Rosallinda Marquilla discusses the various hardships she endured from childhood to adulthood.
Born in 1957 in Balingasag, Misamis Oriental, Rosallinda begins by discussing how her parents worked in fishing and trading agricultural goods to provide for their children, but still struggled to make ends meet. They lived in a nipa hut, and could not afford a television. When she was 7, her aunt encouraged her father to move to Bukidnon to work in agriculture. There she began her education and studied until fourth grade, traveling 4 kilometers by foot or water buffalo to and from school, and would help her father on the farm after school. But her father could not support her schooling further, despite his best efforts given his ill health; and she took a job back in Balingasag as a housekeeper to fund her education. At the age of 9, she suffered a seizure from being overworked, but resumed her job after recovering in order to continue schooling, eventually graduating elementary school.
She then returned to Bukidnon when she learnt that her mother had been killed in an accident, to tend to her injured father. He passed away a year later. Orphaned and homeless at the age of 14 while her other siblings had their own families, she moved to Puerto to again work as a housekeeper, which also gave her shelter. She worked for a family that was engaged in the booming smuggling trade in Puerto, where she also met and married her husband when she was 21.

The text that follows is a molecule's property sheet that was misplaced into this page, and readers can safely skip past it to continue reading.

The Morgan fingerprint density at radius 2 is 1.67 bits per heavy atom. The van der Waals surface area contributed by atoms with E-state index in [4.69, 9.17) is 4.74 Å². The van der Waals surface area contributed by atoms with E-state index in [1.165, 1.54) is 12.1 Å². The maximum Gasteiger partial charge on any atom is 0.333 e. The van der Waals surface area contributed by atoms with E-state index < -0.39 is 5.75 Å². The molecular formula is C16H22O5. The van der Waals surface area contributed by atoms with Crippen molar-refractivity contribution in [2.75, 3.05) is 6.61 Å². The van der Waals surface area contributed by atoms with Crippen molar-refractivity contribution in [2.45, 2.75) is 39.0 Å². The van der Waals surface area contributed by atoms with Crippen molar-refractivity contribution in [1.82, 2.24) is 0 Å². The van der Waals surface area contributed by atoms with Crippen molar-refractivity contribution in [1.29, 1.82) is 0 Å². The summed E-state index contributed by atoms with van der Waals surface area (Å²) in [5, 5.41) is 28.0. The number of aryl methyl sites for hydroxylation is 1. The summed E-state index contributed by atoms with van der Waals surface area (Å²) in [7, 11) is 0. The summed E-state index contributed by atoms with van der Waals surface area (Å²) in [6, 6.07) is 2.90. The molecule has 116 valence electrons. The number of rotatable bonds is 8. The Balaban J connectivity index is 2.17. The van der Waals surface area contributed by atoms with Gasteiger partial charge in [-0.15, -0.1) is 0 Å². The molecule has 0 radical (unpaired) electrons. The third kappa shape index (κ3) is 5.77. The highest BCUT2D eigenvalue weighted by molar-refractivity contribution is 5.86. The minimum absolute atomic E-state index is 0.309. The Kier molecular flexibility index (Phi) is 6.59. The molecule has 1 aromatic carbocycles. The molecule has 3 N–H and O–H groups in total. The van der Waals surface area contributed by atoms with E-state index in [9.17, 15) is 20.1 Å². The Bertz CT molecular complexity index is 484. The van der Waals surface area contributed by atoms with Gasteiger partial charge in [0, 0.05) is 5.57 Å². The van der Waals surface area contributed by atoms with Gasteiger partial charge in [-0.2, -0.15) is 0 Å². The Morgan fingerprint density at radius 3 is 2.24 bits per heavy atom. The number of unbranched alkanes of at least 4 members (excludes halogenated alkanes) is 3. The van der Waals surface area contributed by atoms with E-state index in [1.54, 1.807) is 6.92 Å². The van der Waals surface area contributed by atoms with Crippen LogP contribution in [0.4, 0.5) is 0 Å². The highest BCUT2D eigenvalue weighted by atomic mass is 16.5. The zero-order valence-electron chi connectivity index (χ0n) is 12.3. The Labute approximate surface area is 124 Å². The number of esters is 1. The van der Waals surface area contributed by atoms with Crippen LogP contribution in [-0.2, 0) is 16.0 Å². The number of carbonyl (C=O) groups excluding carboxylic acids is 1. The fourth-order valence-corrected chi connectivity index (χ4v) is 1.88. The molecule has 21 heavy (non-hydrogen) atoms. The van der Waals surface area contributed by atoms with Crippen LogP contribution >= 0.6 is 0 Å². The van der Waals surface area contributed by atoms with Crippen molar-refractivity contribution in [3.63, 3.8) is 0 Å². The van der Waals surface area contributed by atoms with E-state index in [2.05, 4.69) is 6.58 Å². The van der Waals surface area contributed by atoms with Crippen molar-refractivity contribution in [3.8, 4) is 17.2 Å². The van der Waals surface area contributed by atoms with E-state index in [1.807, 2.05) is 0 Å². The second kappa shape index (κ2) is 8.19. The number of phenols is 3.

They then moved to Lanao del Norte and had 5 children, while her husband worked in fishing. He was once stranded at sea when his boat capsized and only rescued years later. Rebel activity was high in Lanao, as they harassed civilians with their weapons, and people stayed indoors at night to avoid encountering them. Rosallinda was able to brave these threats until her husband died of rabies. She then had to work various jobs to raise her children as a single mother. Today, she still works in Puerto as a launderer, living with her employers. While she feels that her life has not improved since her childhood, she is happy to watch her grandchildren grow.
Interviewee: Rosallinda Marquilla Interpreter: Marjorie Tsuchiya
Born: January 17, 1957
Interviewer: Kisho Tsuchiya Transcriber: Dominique J. Lucagbo
Date: February 24, 2020
Location: Puerto, Cagayan de Oro City